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What's another 5 percent here or there--well, 7 percent if you want to look at the S&P 500? I, for one, don't want to look.

The stock market is now at its lowest since 1997. The flight from risk in credit markets continues unabated, with safe short-term interest rates now at zero. The end of the road for monetary policy? Not quite. What remains is "quantitative easing", which Fed vice-chairman Don Kohn referred to yesterday--and which the Fed is now conducting. A good time to re-read Ben Bernanke on the subject. In a speech from five years ago, when the subject seemed of mainly academic interest so far as the US was concerned, he explains how it works. (Thanks to Calculated Risk for the reminder.)

A quite different argument for engaging in alternative monetary policies before lowering the overnight rate all the way to zero is that the public might interpret a zero instrument rate as evidence that the central bank has "run out of ammunition." That is, low rates risk fostering the misimpression that monetary policy is ineffective. As we have stressed, that would indeed be a misimpression, as the central bank has means of providing monetary stimulus other than the conventional measure of lowering the overnight nominal interest rate. However, it is also true that the considerable uncertainty that surrounds the use of these alternative measures does make the calibration of policy actions more difficult. Moreover, given the important role for expectations in making many of these policies work, the communications challenges would be considerable. Given these risks, policymakers are well advised to act preemptively and aggressively to avoid facing the complications raised by the zero lower bound.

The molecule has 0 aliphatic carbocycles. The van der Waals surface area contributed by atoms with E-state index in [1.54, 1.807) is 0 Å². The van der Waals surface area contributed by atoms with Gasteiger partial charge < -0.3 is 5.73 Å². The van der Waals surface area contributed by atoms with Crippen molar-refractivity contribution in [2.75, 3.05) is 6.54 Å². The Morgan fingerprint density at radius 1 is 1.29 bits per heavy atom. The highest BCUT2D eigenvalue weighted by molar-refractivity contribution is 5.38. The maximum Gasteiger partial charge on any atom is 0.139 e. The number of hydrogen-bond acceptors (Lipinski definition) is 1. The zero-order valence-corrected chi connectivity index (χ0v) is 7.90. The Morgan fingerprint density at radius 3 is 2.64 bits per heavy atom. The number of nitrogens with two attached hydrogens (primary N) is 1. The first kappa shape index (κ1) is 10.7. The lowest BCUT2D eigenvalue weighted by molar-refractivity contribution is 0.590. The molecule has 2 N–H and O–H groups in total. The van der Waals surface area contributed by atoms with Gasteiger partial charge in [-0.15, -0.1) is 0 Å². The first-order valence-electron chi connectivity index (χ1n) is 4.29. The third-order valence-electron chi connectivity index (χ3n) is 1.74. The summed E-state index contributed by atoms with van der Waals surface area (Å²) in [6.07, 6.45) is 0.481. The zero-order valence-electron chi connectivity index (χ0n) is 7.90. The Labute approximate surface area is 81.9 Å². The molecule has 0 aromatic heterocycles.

That was then, this is now.

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Clive Crook is a senior editor of The Atlantic and a columnist for Bloomberg View. He was the Washington columnist for the Financial Times, and before that worked at The Economist for more than 20 years, including 11 years as deputy editor. Crook writes about the intersection of politics and economics. More

Crook writes about the intersection of politics and economics.

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